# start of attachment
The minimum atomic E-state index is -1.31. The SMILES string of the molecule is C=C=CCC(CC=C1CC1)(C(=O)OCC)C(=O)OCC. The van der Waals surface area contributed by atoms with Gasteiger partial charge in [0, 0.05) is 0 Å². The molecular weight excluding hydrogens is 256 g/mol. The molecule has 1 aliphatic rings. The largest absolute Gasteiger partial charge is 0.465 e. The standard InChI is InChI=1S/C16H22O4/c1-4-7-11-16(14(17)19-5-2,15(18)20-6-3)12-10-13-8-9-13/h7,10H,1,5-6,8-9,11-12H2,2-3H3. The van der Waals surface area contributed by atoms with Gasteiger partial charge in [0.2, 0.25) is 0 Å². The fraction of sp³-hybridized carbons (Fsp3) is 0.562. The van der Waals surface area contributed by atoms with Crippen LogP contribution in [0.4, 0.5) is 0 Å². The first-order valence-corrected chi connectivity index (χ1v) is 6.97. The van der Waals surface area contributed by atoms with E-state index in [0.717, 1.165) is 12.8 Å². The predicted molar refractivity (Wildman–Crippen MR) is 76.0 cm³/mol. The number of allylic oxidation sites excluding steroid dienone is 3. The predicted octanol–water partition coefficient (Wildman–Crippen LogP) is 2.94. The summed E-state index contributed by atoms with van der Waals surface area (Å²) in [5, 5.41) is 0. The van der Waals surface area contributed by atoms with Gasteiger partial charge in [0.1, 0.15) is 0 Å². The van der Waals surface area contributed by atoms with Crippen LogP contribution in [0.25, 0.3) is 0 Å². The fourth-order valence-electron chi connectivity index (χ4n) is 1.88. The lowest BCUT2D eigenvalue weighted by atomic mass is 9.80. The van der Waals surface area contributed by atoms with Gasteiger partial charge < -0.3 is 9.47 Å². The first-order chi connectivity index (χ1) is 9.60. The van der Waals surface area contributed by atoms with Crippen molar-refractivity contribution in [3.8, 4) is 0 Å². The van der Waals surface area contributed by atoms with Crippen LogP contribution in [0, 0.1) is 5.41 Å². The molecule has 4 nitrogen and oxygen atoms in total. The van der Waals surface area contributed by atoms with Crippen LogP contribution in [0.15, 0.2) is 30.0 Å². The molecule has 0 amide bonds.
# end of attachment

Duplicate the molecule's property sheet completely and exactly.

The minimum atomic E-state index is -1.31. The SMILES string of the molecule is C=C=CCC(CC=C1CC1)(C(=O)OCC)C(=O)OCC. The van der Waals surface area contributed by atoms with Gasteiger partial charge in [0, 0.05) is 0 Å². The molecular weight excluding hydrogens is 256 g/mol. The molecule has 1 aliphatic rings. The largest absolute Gasteiger partial charge is 0.465 e. The standard InChI is InChI=1S/C16H22O4/c1-4-7-11-16(14(17)19-5-2,15(18)20-6-3)12-10-13-8-9-13/h7,10H,1,5-6,8-9,11-12H2,2-3H3. The van der Waals surface area contributed by atoms with Gasteiger partial charge in [0.2, 0.25) is 0 Å². The fraction of sp³-hybridized carbons (Fsp3) is 0.562. The van der Waals surface area contributed by atoms with Crippen LogP contribution in [0.4, 0.5) is 0 Å². The first-order valence-corrected chi connectivity index (χ1v) is 6.97. The van der Waals surface area contributed by atoms with E-state index in [0.717, 1.165) is 12.8 Å². The predicted molar refractivity (Wildman–Crippen MR) is 76.0 cm³/mol. The number of allylic oxidation sites excluding steroid dienone is 3. The predicted octanol–water partition coefficient (Wildman–Crippen LogP) is 2.94. The summed E-state index contributed by atoms with van der Waals surface area (Å²) in [5, 5.41) is 0. The van der Waals surface area contributed by atoms with Gasteiger partial charge in [0.1, 0.15) is 0 Å². The van der Waals surface area contributed by atoms with Crippen LogP contribution in [0.25, 0.3) is 0 Å². The fourth-order valence-electron chi connectivity index (χ4n) is 1.88. The lowest BCUT2D eigenvalue weighted by atomic mass is 9.80. The van der Waals surface area contributed by atoms with Gasteiger partial charge < -0.3 is 9.47 Å². The first-order chi connectivity index (χ1) is 9.60. The van der Waals surface area contributed by atoms with Crippen molar-refractivity contribution in [3.8, 4) is 0 Å². The van der Waals surface area contributed by atoms with Crippen LogP contribution in [0, 0.1) is 5.41 Å². The molecule has 4 nitrogen and oxygen atoms in total. The van der Waals surface area contributed by atoms with Crippen LogP contribution in [0.15, 0.2) is 30.0 Å². The molecule has 0 amide bonds.